|Advertising|Jobs 転職|Shukan ST|JT Weekly|Book Club|JT Women|Study in Japan|Times Coupon|Subscribe 新聞購読申込|
|Home > Sports > Soccer|
|Home > Sports > Soccer|
Thursday, Feb. 12, 2009
Socceroos frustrate Japan in draw
YOKOHAMA — A disciplined defensive performance from Australia frustrated Japan's attempts to jump to the top of Asian World Cup qualifying Group A on Wednesday night as the Socceroos held Takeshi Okada's men to a 0-0 draw.
Japan dominated the match in front of 65,571 at International Stadium Yokohama, but an Australian defense marshaled by Lucas Neill and Craig Moore thwarted a series of dangerous attacking moves by the home side.
Wasteful finishing also played its part in Japan's failure to break the deadlock, and a late 1-0 win for Bahrain over Uzbekistan later on Wednesday keeps up the pressure on Okada's side despite a four-point cushion in second place.
Okada was disappointed not to take the win, but trained his sights immediately on taking all three points in Japan's next match against the Bahrainis on March 28.
"From the middle of the first half and into the second half our players did a great job," he said. "They played the kind of football we wanted to play, with a numerical advantage in defense and pace in attack. Unfortunately we weren't able to capitalize. A draw is very disappointing but I have to give credit to the players.
"There is still room for improvement and we have to create more chances. We have now played half of our qualifiers, and we are getting better. But we have to keep improving before our next game against Bahrain."
The result gives Australia 10 points from four games, moving Pim Verbeek's side within touching distance of South Africa. The manager was understandably pleased with the result.
"For the first half Australia played defensively very well," he said. "The last 20, 25 minutes we started to get tired and Japan got more ball possession and were more dangerous, so after 90 minutes I am happy with 0-0."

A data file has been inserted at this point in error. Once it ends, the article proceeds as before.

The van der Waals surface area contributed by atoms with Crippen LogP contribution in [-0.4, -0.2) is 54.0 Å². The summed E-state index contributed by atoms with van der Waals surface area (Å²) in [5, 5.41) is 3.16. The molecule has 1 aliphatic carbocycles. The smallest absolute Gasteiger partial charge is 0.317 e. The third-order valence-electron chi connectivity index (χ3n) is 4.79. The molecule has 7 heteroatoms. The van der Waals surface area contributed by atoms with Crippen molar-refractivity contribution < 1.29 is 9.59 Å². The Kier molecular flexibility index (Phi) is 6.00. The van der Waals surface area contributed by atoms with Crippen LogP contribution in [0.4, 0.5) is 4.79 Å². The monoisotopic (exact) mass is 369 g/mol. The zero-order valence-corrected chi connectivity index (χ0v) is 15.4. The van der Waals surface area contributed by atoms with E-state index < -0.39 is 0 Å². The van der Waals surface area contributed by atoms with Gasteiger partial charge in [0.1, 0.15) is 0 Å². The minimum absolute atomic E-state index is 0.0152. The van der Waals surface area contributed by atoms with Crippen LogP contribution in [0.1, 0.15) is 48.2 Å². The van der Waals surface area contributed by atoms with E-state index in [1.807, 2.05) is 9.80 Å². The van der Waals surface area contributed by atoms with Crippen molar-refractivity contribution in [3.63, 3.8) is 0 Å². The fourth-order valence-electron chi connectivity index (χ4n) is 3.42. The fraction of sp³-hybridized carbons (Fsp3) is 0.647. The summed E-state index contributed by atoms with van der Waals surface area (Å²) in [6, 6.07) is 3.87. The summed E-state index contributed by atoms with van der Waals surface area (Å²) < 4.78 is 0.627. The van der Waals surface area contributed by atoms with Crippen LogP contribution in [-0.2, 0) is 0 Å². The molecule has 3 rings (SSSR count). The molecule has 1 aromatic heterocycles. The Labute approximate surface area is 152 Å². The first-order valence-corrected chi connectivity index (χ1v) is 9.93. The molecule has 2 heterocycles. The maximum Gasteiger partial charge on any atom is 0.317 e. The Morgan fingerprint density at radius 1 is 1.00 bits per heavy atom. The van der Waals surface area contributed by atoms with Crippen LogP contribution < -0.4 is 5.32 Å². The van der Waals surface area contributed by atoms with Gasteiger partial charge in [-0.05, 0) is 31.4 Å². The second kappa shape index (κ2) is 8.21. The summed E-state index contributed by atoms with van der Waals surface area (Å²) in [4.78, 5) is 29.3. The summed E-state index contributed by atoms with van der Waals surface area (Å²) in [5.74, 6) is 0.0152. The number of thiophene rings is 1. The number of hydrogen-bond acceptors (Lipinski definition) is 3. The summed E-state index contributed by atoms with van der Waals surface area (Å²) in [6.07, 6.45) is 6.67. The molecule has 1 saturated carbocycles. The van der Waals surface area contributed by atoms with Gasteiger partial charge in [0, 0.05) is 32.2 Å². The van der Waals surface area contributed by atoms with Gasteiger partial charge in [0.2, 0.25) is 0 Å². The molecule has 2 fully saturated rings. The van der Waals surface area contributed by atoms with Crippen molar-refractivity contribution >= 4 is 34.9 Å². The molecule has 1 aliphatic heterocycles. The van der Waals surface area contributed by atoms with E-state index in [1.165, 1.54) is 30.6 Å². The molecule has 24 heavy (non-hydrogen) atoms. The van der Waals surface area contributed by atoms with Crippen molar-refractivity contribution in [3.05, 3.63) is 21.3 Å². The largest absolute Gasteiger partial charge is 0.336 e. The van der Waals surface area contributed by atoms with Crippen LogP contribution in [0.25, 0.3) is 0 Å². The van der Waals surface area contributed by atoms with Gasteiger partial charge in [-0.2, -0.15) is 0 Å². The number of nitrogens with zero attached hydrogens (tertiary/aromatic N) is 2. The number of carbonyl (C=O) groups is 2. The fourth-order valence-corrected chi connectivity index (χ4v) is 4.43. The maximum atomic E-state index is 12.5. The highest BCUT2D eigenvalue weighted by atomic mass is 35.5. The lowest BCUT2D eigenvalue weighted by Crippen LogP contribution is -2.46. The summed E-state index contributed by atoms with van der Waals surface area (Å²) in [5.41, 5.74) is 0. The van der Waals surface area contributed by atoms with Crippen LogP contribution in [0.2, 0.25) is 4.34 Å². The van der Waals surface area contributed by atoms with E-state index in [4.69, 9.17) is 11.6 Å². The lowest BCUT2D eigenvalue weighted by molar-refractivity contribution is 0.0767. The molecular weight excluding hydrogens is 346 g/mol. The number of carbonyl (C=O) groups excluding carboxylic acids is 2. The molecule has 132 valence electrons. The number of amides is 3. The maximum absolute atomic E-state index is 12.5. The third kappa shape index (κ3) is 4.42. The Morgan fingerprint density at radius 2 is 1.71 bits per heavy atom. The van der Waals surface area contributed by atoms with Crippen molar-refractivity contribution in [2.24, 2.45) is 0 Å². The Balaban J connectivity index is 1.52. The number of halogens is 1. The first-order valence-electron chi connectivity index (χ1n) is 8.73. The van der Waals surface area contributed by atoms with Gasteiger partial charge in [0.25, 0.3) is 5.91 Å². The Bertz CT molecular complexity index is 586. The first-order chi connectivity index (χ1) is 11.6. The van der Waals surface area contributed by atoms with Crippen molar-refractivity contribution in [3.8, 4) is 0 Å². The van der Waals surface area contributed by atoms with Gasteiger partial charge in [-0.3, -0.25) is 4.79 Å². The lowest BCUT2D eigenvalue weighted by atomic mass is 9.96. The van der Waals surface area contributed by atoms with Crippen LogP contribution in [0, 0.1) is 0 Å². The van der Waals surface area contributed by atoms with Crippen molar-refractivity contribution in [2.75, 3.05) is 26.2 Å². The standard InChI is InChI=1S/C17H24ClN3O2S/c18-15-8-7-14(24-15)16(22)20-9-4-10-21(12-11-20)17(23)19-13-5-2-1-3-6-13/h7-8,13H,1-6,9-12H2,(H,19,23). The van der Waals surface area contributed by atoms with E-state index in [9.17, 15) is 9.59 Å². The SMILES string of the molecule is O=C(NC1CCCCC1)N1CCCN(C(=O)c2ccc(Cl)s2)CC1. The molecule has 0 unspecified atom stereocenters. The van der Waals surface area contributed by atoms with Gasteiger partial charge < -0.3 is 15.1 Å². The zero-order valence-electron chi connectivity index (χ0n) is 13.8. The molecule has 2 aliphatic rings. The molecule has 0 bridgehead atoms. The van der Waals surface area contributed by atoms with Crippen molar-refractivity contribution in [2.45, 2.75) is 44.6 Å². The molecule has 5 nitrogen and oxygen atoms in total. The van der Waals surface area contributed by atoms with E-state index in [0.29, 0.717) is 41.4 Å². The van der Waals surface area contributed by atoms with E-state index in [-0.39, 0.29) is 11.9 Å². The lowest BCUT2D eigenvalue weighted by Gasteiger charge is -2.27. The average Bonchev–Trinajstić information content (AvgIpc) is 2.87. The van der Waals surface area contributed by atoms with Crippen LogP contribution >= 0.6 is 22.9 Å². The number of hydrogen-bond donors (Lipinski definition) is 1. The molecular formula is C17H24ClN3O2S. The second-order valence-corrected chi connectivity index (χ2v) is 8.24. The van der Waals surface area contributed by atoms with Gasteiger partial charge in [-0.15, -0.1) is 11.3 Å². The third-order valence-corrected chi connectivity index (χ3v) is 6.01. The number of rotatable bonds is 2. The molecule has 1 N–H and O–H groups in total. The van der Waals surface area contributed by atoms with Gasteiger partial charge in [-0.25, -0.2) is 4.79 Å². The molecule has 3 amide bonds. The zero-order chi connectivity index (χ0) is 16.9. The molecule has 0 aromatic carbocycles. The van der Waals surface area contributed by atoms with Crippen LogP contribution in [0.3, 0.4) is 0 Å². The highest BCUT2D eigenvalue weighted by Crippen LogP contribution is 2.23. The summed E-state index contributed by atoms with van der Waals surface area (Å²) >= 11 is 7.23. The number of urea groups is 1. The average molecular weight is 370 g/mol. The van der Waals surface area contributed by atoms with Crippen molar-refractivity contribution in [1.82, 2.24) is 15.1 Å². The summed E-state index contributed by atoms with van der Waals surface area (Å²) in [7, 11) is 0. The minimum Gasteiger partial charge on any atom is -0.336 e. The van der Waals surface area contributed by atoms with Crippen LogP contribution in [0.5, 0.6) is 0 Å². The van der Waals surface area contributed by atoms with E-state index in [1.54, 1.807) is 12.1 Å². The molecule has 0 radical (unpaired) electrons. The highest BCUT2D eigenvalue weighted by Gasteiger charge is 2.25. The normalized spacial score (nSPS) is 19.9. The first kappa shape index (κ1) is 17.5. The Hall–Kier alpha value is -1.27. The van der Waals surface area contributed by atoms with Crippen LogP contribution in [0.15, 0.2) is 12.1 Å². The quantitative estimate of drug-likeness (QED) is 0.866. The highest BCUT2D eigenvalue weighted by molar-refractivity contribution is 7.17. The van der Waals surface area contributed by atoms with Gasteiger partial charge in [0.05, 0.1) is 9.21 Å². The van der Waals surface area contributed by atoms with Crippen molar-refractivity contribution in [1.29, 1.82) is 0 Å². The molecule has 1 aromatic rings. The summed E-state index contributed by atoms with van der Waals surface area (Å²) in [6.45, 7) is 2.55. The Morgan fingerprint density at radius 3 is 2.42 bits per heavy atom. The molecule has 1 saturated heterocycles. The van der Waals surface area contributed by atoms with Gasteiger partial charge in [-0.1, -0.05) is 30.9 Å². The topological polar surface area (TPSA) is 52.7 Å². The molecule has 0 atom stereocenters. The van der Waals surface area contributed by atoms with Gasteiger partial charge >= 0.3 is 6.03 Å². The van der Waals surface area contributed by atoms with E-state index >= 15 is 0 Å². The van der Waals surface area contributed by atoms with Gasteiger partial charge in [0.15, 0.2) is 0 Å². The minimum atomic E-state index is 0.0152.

Okada sprung only one surprise in his starting lineup, preferring Daisuke Matsui to Yoshito Okubo on the left wing. Ryota Tsuzuki took his place in goal in the absence of the injured Seigo Narazaki and Yoshikatsu Kawaguchi.
Keiji Tamada almost drew first blood in the fifth minute when he slipped past Neill at the near post to connect with a Tatsuya Tanaka cross, only to send the ball into the side netting.
The Australians were content to pass it around and wait for an opening, but the pace of Japan's attacking trio was causing their defense all sorts of problems at the other end.
Matsui drew a yellow card for Scott Chipperfield as he surged toward the box in the 21st minute, before a foul on Shunsuke Nakamura gave Japan a free kick that the Celtic ace blasted over.
Tamada skied another attempt as the home side turned the screw, and Yasuhito Endo failed to make yet another free-kick chance count as he fired into the wall with less than 10 minutes of the first half remaining.
Tamada narrowly missed getting a touch on Makoto Hasebe's cutback in the box as the seconds ticked down, but the Australians gave a reminder of the threat at the other end as Tim Cahill stung Tsuzuki's fingers with a long-range drive in injury time.
A careless pass from Hasebe almost let Australia in 10 minutes into the second half, but Okada's men redoubled their efforts to dominate midfield and put the visitors' goal under siege.
The success that Japan's small, fast forwards were having in the first half, however, was beginning to wither on the vine as Neill and Moore cleared their lines with a succession of commanding headers.
Substitute Okubo drew a routine save from Mark Schwarzer in the 67th minute, before the goalkeeper pulled off a fantastic parry to deny Endo minutes later.
The attempts on goal put the wind back in Japan's sails, and Tamada wasted a glorious chance to capitalize as he headed over in the 79th minute. Okubo was also guilty of wastefulness as he deflected a Hasebe shot wide with minutes to go.
Josh Kennedy replaced Cahill as Australia looked to land the sucker punch, but Japan hung on when the tables look like turning to take a share of the points.